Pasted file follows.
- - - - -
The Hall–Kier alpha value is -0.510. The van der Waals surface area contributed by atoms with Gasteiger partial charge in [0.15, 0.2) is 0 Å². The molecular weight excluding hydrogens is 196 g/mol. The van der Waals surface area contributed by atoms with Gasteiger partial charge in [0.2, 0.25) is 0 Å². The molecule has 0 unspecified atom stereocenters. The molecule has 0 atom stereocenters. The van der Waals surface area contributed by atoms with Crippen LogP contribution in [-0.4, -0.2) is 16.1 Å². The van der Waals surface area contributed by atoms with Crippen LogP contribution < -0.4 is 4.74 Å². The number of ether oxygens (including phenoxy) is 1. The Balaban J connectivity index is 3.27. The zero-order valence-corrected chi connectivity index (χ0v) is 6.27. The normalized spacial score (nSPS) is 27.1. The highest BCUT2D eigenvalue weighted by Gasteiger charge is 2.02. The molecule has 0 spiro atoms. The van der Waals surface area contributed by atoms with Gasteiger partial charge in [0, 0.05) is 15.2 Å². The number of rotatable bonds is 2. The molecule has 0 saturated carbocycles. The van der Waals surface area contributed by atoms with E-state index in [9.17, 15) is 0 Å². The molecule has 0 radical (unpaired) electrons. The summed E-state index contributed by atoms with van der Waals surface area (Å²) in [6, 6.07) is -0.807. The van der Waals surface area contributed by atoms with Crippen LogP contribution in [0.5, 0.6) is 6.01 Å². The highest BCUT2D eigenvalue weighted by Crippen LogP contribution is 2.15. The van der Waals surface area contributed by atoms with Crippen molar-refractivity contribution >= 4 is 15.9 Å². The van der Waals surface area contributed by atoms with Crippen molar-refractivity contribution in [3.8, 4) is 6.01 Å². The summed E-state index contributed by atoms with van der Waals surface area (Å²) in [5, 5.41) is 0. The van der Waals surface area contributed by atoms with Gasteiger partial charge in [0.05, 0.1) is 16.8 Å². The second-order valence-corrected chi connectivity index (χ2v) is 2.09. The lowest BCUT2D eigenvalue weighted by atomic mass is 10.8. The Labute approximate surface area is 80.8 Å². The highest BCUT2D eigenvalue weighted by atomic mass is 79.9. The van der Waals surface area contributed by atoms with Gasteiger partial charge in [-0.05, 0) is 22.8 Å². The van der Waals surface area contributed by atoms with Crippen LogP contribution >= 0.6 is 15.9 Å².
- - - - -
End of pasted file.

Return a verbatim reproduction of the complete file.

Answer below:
The Hall–Kier alpha value is -0.510. The van der Waals surface area contributed by atoms with Gasteiger partial charge in [0.15, 0.2) is 0 Å². The molecular weight excluding hydrogens is 196 g/mol. The van der Waals surface area contributed by atoms with Gasteiger partial charge in [0.2, 0.25) is 0 Å². The molecule has 0 unspecified atom stereocenters. The molecule has 0 atom stereocenters. The van der Waals surface area contributed by atoms with Crippen LogP contribution in [-0.4, -0.2) is 16.1 Å². The van der Waals surface area contributed by atoms with Crippen LogP contribution < -0.4 is 4.74 Å². The number of ether oxygens (including phenoxy) is 1. The Balaban J connectivity index is 3.27. The zero-order valence-corrected chi connectivity index (χ0v) is 6.27. The normalized spacial score (nSPS) is 27.1. The highest BCUT2D eigenvalue weighted by Gasteiger charge is 2.02. The molecule has 0 spiro atoms. The van der Waals surface area contributed by atoms with Gasteiger partial charge in [0, 0.05) is 15.2 Å². The number of rotatable bonds is 2. The molecule has 0 saturated carbocycles. The van der Waals surface area contributed by atoms with E-state index in [9.17, 15) is 0 Å². The molecule has 0 radical (unpaired) electrons. The summed E-state index contributed by atoms with van der Waals surface area (Å²) in [6, 6.07) is -0.807. The van der Waals surface area contributed by atoms with Crippen LogP contribution in [0.5, 0.6) is 6.01 Å². The highest BCUT2D eigenvalue weighted by Crippen LogP contribution is 2.15. The van der Waals surface area contributed by atoms with Crippen molar-refractivity contribution >= 4 is 15.9 Å². The van der Waals surface area contributed by atoms with Crippen molar-refractivity contribution in [3.8, 4) is 6.01 Å². The summed E-state index contributed by atoms with van der Waals surface area (Å²) in [5, 5.41) is 0. The van der Waals surface area contributed by atoms with Gasteiger partial charge in [0.05, 0.1) is 16.8 Å². The second-order valence-corrected chi connectivity index (χ2v) is 2.09. The lowest BCUT2D eigenvalue weighted by atomic mass is 10.8. The Labute approximate surface area is 80.8 Å². The highest BCUT2D eigenvalue weighted by atomic mass is 79.9. The van der Waals surface area contributed by atoms with Gasteiger partial charge in [-0.05, 0) is 22.8 Å². The van der Waals surface area contributed by atoms with Crippen LogP contribution >= 0.6 is 15.9 Å².